“Steel weapons will not do against a sorceress,”
Ferdinand said. “For they exist like dreaming mists
untouched by blade or arrow, their flesh more or less
invincible with the aid of their magical catalysts.”

So the brothers sought the help of wizards ,
stationing them around their father’s tower.
When the witch came, the wizards wove
into a spell of protection to repel the witch’s power.

The witch was undeterred, passing easily through
their barrier as if it was nought but clear air,
thereupon transforming King Roswald anew
into a stallion which she rode away from there.

Adalbert cried out. “Why torment our father so?!
He is a justly ruler who has done well by everyone!”
Ferdinand shook his head and said, “I do not know,
but we will need stronger aid to defeat this witch, anon.”

They sent a formal message to Midland
upon the midnight wings of their fastest raven,
seeking the help of the Apprentice, Edmund,
who was heir to the powers of the Allmaster, Avon.

Edmund arrived later that day,
opening a portal directly to the castle
and stepping through without pomp or display,
wanting neither hullabaloo or hassle.

Edmund had brown hair hardly fetching
and a rose-embroidered tunic that hung slackly.
He was not impressive, this young man retching
as he stepped through a portal that shimmered blackly.

More surprising than Edmund’s underwhelming presence
was the goblin girl that accompanied him from the South;
green like plant shoots, hair white like plant roots, a nose whence
like a long taproot hung over her sharp-toothed mouth.

The brothers greeted Edmund in hopeful gratitude,
promising riches and glory and so much more,
but he waved away such things with a friendly attitude,
saying aid was reward itself enough in this chore.

“Master Avon has always been proud of your line,”
Edmund said, “and particularly proud of your king.
If it saves this goodly kingdom, then the duty is mine
to save your father.” Forthwith, he began planning.

Edmund was shown to the king, the latter
being yet asleep from a long night of riding.
It seemed to Edmund that this magical matter
was strange for reasons that the king was hiding.

“I sense no magic worked upon him,” Edmund said.
He turned toward Tangleroot, motioning her to his side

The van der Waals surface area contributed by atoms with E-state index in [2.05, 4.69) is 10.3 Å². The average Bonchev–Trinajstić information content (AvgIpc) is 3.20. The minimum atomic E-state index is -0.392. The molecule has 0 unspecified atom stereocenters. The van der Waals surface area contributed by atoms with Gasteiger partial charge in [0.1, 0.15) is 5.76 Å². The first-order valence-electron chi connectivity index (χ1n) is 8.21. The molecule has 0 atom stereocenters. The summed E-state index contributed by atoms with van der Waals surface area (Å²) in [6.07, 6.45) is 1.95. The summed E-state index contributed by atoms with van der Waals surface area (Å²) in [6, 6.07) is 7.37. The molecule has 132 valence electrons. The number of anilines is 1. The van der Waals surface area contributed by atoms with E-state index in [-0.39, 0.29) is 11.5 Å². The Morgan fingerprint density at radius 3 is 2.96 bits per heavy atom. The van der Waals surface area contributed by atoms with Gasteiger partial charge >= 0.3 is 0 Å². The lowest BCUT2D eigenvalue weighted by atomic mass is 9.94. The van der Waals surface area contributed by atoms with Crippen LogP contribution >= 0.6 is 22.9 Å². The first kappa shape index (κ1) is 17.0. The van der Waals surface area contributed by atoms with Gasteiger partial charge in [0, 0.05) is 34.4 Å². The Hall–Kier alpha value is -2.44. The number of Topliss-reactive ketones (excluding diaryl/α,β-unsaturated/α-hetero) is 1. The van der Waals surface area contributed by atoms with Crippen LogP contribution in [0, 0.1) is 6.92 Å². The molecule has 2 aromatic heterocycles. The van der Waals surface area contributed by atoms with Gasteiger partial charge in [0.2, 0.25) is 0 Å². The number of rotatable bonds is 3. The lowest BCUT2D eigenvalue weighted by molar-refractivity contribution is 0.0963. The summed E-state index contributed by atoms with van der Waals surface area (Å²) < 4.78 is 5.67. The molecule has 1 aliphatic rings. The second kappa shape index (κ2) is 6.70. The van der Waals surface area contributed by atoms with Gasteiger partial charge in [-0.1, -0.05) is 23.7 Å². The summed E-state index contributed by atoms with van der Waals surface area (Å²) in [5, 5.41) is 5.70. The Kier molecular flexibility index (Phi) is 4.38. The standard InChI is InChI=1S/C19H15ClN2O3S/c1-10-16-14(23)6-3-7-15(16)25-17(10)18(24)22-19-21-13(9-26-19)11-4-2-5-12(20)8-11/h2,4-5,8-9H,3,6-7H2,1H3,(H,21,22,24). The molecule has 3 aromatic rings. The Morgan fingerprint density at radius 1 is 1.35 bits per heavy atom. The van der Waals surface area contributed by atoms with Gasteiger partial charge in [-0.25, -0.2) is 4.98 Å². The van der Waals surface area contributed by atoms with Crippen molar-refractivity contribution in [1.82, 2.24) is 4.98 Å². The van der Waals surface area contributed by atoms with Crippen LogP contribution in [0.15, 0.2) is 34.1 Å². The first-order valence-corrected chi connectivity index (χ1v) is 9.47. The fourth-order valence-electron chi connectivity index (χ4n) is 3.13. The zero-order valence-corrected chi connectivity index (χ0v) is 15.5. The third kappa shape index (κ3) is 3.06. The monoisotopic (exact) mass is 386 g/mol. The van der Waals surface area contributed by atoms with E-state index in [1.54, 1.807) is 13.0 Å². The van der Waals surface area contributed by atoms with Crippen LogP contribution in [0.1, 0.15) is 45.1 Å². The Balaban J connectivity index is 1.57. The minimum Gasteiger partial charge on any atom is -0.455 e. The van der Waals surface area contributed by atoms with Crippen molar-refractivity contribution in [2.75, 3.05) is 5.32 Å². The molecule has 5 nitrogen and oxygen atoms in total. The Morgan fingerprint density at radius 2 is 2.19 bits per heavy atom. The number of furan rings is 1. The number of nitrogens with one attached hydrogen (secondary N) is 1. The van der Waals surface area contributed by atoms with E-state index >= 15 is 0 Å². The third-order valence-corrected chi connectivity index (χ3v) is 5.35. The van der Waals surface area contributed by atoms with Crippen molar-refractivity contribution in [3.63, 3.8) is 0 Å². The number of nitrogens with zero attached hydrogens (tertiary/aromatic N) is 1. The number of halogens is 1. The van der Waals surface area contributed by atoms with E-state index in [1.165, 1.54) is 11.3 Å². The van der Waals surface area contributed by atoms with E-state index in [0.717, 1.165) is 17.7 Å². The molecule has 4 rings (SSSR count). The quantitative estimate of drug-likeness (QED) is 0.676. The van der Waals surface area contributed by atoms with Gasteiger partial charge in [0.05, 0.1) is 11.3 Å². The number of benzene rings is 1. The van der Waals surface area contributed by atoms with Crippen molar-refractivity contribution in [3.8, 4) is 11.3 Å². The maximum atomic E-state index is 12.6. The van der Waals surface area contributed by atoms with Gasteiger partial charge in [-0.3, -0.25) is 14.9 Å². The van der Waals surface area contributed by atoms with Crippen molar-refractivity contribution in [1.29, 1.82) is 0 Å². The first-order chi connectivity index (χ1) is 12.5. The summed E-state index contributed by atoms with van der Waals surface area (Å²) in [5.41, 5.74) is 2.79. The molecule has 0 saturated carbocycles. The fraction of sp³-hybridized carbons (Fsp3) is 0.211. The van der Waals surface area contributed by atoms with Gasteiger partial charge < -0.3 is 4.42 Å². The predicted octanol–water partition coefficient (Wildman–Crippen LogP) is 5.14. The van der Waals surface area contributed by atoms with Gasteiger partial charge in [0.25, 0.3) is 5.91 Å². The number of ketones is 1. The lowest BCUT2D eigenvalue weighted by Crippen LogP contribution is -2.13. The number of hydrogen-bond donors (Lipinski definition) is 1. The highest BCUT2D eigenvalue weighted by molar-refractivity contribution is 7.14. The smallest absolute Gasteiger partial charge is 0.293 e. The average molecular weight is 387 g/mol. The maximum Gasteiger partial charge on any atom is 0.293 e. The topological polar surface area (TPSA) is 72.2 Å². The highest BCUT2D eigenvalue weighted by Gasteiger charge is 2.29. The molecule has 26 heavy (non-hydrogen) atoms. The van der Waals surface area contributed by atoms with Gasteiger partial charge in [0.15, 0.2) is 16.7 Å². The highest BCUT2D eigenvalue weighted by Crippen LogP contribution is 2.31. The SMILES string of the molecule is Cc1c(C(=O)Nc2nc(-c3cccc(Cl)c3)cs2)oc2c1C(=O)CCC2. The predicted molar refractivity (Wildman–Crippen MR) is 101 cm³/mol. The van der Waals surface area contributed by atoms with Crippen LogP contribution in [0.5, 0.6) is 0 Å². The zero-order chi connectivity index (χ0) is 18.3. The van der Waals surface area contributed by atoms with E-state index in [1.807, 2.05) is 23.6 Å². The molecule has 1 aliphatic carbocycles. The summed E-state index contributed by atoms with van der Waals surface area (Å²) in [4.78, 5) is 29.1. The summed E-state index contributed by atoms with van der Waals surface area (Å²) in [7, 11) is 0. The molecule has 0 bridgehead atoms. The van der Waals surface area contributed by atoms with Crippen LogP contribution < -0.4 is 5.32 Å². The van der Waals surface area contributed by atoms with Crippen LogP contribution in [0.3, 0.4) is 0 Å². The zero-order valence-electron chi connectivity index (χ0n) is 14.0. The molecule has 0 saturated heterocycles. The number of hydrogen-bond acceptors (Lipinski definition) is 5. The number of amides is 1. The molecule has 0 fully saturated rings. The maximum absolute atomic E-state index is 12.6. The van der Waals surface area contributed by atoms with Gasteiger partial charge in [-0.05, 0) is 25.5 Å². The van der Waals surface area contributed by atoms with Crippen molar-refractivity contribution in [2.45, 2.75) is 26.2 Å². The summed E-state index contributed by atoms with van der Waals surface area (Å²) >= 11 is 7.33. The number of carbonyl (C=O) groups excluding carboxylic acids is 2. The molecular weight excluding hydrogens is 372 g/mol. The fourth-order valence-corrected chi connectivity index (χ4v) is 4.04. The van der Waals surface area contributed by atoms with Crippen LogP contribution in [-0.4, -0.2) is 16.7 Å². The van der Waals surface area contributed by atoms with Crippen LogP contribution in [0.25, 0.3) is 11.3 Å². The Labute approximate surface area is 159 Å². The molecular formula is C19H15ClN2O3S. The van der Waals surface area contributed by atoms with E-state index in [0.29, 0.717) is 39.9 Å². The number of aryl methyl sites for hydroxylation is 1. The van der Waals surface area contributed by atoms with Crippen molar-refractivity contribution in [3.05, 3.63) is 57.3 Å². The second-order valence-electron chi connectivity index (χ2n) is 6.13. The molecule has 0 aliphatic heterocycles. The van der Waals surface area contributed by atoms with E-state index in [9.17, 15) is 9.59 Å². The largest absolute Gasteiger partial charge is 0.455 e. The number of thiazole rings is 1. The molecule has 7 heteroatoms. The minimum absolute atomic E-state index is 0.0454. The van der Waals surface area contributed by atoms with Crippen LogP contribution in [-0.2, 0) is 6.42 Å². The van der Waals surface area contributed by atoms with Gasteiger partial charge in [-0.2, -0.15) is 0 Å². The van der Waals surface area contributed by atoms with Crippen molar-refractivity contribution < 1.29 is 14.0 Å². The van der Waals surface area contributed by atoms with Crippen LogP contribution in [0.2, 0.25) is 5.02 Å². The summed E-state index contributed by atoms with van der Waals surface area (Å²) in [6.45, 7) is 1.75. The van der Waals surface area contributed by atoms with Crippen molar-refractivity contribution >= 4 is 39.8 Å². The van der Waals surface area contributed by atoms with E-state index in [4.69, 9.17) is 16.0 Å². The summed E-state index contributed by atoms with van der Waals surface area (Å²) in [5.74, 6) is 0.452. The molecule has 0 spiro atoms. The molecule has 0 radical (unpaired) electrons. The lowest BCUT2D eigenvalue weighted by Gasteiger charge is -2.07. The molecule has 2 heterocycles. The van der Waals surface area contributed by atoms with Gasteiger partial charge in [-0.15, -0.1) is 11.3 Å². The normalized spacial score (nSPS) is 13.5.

to sense what she could from the Northland King in his bed.
The elf grinned. “He seems happy after his wild ride.”

Edmund nodded. “There is more to this than it seems.
And less to it, too. I cannot say the proportion, at this time,
but we will stay here and guard the king as he dreams
and catch this witch when she once again attempts her crime.”

“Some horses like the bit and the bridle,” Tangleroot said,
cackling loudly. Her impudence irritated the youngest son.
Adalbert clenched his fist as his face brightened red.
“If you would mock him, then I would ask you to have done!”

Tangleroot was unconcerned, as all goblins were
when threatened by a human of any standing or rank.
She grinned her sharp-toothed grin in answer,
thorns growing from her green skin; nose to toes, flank to flank.

“That is enough!” Edmund said, interceding in the spat.
“Tangleroot, please behave yourself, abide, surcease,
or a whole kingdom could be thrown to turmoil, and that
is not why we are here. Master Avon entrusted us. Please!”

Tangleroot only laughed harder, hugging her thorny self
while Adalbert’s scowl darkened like a thunderhead
at the impish behavior of the Unseelie elf.
“This is no way to speak of the Northland King,” he said.

Edmund frowned in thought, his brow lined
with confusion. “Why is it that he refused to tell
anyone of his curse?” he asked. Ferdinand opined,
“We thought it perchance an effect of the spell.”

That night Edmund and Tangleroot kept watch together
within the King’s tower, alongside the brothers three,
and it was a silent night, starry and bright, the weather